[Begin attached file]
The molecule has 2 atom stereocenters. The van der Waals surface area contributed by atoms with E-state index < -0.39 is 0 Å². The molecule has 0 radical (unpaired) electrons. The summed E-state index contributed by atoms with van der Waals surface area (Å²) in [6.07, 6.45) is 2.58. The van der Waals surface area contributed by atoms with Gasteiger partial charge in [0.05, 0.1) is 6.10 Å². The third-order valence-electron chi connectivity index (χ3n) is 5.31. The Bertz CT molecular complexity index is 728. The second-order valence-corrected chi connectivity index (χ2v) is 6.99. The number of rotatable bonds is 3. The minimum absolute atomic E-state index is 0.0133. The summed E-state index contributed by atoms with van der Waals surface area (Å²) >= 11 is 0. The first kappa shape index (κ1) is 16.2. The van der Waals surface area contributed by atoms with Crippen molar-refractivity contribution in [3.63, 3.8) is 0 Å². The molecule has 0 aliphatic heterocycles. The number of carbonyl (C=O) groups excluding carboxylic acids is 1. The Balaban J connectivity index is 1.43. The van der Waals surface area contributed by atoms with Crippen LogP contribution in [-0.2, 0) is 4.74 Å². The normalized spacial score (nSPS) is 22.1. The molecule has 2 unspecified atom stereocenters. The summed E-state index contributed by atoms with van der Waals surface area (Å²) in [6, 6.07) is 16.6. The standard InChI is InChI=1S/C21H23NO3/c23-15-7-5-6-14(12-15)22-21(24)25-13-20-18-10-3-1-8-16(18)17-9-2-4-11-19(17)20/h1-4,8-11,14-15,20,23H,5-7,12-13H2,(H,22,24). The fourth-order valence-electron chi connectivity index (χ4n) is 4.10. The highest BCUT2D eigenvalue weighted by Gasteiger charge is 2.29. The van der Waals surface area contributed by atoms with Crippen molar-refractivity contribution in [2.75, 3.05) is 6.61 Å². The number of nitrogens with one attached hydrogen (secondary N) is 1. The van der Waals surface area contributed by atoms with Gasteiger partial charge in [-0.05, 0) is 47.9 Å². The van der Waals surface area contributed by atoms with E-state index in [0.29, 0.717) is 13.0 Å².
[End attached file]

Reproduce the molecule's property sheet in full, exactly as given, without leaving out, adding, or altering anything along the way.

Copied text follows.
The molecule has 2 atom stereocenters. The van der Waals surface area contributed by atoms with E-state index < -0.39 is 0 Å². The molecule has 0 radical (unpaired) electrons. The summed E-state index contributed by atoms with van der Waals surface area (Å²) in [6.07, 6.45) is 2.58. The van der Waals surface area contributed by atoms with Gasteiger partial charge in [0.05, 0.1) is 6.10 Å². The third-order valence-electron chi connectivity index (χ3n) is 5.31. The Bertz CT molecular complexity index is 728. The second-order valence-corrected chi connectivity index (χ2v) is 6.99. The number of rotatable bonds is 3. The minimum absolute atomic E-state index is 0.0133. The summed E-state index contributed by atoms with van der Waals surface area (Å²) >= 11 is 0. The first kappa shape index (κ1) is 16.2. The van der Waals surface area contributed by atoms with Crippen molar-refractivity contribution in [3.63, 3.8) is 0 Å². The molecule has 0 aliphatic heterocycles. The number of carbonyl (C=O) groups excluding carboxylic acids is 1. The Balaban J connectivity index is 1.43. The van der Waals surface area contributed by atoms with Crippen LogP contribution in [-0.2, 0) is 4.74 Å². The normalized spacial score (nSPS) is 22.1. The molecule has 2 unspecified atom stereocenters. The summed E-state index contributed by atoms with van der Waals surface area (Å²) in [6, 6.07) is 16.6. The standard InChI is InChI=1S/C21H23NO3/c23-15-7-5-6-14(12-15)22-21(24)25-13-20-18-10-3-1-8-16(18)17-9-2-4-11-19(17)20/h1-4,8-11,14-15,20,23H,5-7,12-13H2,(H,22,24). The fourth-order valence-electron chi connectivity index (χ4n) is 4.10. The highest BCUT2D eigenvalue weighted by Gasteiger charge is 2.29. The van der Waals surface area contributed by atoms with Crippen molar-refractivity contribution in [2.75, 3.05) is 6.61 Å². The number of nitrogens with one attached hydrogen (secondary N) is 1. The van der Waals surface area contributed by atoms with Gasteiger partial charge in [-0.05, 0) is 47.9 Å². The van der Waals surface area contributed by atoms with E-state index in [0.29, 0.717) is 13.0 Å².